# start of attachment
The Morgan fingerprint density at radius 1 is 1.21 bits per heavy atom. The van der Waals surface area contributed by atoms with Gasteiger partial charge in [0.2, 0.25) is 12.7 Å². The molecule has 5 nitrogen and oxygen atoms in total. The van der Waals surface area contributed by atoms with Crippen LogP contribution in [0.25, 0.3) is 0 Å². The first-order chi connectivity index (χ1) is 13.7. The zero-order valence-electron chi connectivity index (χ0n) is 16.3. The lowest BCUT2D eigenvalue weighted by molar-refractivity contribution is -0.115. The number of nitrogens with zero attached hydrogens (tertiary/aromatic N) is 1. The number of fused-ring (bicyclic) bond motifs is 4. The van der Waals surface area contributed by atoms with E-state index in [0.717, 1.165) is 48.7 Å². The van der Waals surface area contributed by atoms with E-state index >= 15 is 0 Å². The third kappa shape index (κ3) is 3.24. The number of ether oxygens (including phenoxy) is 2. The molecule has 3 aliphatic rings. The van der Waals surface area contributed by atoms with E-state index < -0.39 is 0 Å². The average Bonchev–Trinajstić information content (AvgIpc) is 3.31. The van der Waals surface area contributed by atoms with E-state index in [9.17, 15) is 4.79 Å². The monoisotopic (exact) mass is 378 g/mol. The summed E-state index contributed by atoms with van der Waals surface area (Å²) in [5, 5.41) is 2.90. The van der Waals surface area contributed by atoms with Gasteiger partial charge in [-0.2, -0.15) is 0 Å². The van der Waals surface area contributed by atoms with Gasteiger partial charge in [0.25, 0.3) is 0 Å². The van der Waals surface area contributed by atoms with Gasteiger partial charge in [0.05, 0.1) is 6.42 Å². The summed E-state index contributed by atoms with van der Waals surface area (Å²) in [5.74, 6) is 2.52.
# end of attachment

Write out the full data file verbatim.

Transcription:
The Morgan fingerprint density at radius 1 is 1.21 bits per heavy atom. The van der Waals surface area contributed by atoms with Gasteiger partial charge in [0.2, 0.25) is 12.7 Å². The molecule has 5 nitrogen and oxygen atoms in total. The van der Waals surface area contributed by atoms with Crippen LogP contribution in [0.25, 0.3) is 0 Å². The first-order chi connectivity index (χ1) is 13.7. The zero-order valence-electron chi connectivity index (χ0n) is 16.3. The lowest BCUT2D eigenvalue weighted by molar-refractivity contribution is -0.115. The number of nitrogens with zero attached hydrogens (tertiary/aromatic N) is 1. The number of fused-ring (bicyclic) bond motifs is 4. The van der Waals surface area contributed by atoms with E-state index in [0.717, 1.165) is 48.7 Å². The van der Waals surface area contributed by atoms with E-state index >= 15 is 0 Å². The third kappa shape index (κ3) is 3.24. The number of ether oxygens (including phenoxy) is 2. The molecule has 3 aliphatic rings. The van der Waals surface area contributed by atoms with E-state index < -0.39 is 0 Å². The average Bonchev–Trinajstić information content (AvgIpc) is 3.31. The van der Waals surface area contributed by atoms with E-state index in [9.17, 15) is 4.79 Å². The monoisotopic (exact) mass is 378 g/mol. The summed E-state index contributed by atoms with van der Waals surface area (Å²) in [5, 5.41) is 2.90. The van der Waals surface area contributed by atoms with Gasteiger partial charge in [-0.2, -0.15) is 0 Å². The van der Waals surface area contributed by atoms with Gasteiger partial charge in [0.25, 0.3) is 0 Å². The van der Waals surface area contributed by atoms with Gasteiger partial charge in [0.05, 0.1) is 6.42 Å². The summed E-state index contributed by atoms with van der Waals surface area (Å²) in [5.74, 6) is 2.52.